Making a mark in health care
It’s a scene that unfolds every day in a hospital somewhere in the United States: A patient arrives in the emergency room, unable to speak English and pounding on his chest. The medical staff doesn’t know whether to treat him for chest pain or a bad case of indigestion.
A company that devised a solution to this dilemma — by engaging on-demand teams of highly qualified interpreters accessible online and on video — was on the verge of closing its doors in 2008 when Jamey Edwards, already CEO of Emergent Medical Associates (EMA) in Manhattan Beach, Calif., took on the role of CEO at Language Access Network (LAN) and led a group of investors to save the company.
Over the next five years, LAN increased the number of hospitals it serves from ten to more than 300 and grew revenue by over 1,000 percent to $10.2 million. Using a new, tablet-style monitor, LAN now offers video interpretation in 40 languages plus audio interpretation in more than 220 languages.
“Communication is fundamental to the patient-provider encounter,” Edwards says. “Our system empowers the patient to take more control over their care and simultaneously helps the provider make much more well-educated clinical decisions.”
LAN is not the first health-care company Edwards has helped grow. In 2006, he became CEO of EMA, a leading emergency care and hospitalist management provider that serves patients, communities, physicians, and hospitals in California. He was working as an investment banker at Lehman Brothers when his uncle, Irv Edwards, MD, EMA’s founder, asked him to lead the company. “I jumped at it,” Edwards says. “It was a chance to make my mark in a different way in an industry facing significant challenges.”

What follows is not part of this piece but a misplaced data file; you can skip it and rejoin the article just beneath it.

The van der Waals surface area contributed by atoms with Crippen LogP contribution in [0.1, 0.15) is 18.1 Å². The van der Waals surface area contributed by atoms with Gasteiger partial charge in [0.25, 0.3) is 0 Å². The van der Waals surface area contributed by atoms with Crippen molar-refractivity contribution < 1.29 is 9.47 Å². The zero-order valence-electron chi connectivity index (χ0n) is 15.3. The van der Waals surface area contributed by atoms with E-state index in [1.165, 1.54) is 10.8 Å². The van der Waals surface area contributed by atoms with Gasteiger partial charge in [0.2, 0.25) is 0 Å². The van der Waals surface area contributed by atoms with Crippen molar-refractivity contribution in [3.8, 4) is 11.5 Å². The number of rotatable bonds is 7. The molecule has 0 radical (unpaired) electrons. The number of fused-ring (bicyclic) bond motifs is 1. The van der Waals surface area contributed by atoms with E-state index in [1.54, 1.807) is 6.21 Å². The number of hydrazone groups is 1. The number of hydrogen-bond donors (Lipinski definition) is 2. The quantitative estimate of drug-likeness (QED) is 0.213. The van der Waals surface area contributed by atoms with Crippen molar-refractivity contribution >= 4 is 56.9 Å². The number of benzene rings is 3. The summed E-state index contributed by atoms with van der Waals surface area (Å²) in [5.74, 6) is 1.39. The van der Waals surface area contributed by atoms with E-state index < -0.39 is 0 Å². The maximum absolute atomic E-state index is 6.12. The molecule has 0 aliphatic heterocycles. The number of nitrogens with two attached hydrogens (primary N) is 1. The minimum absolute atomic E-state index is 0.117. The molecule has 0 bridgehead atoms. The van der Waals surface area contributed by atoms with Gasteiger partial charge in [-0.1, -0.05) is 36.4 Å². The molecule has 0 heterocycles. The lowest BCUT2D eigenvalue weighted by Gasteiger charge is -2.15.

After Edwards teamed up with clinical leadership to scale up operations, revenue at EMA grew five-fold to $85 million last year, while the number of emergency departments the company services more than tripled to 22. For the past two years, EMA has been named one of Modern Healthcare’s Hottest Companies, based on revenue growth.
Honored as a finalist for the Ernst & Young Entrepreneur of the Year in 2013, Edwards has managed a challenging reimbursement environment related to government programs and insurance companies in part by steering its focus toward technology and data. “We invested in collaborative project management, support services, and technologies to make sure everyone is coordinated as the organization gets bigger,” says Edwards. “Our providers have the confidence and knowledge that their practice is being managed effectively,” he says. “As a result, they can focus on doing what they do best: providing the best patient care possible.”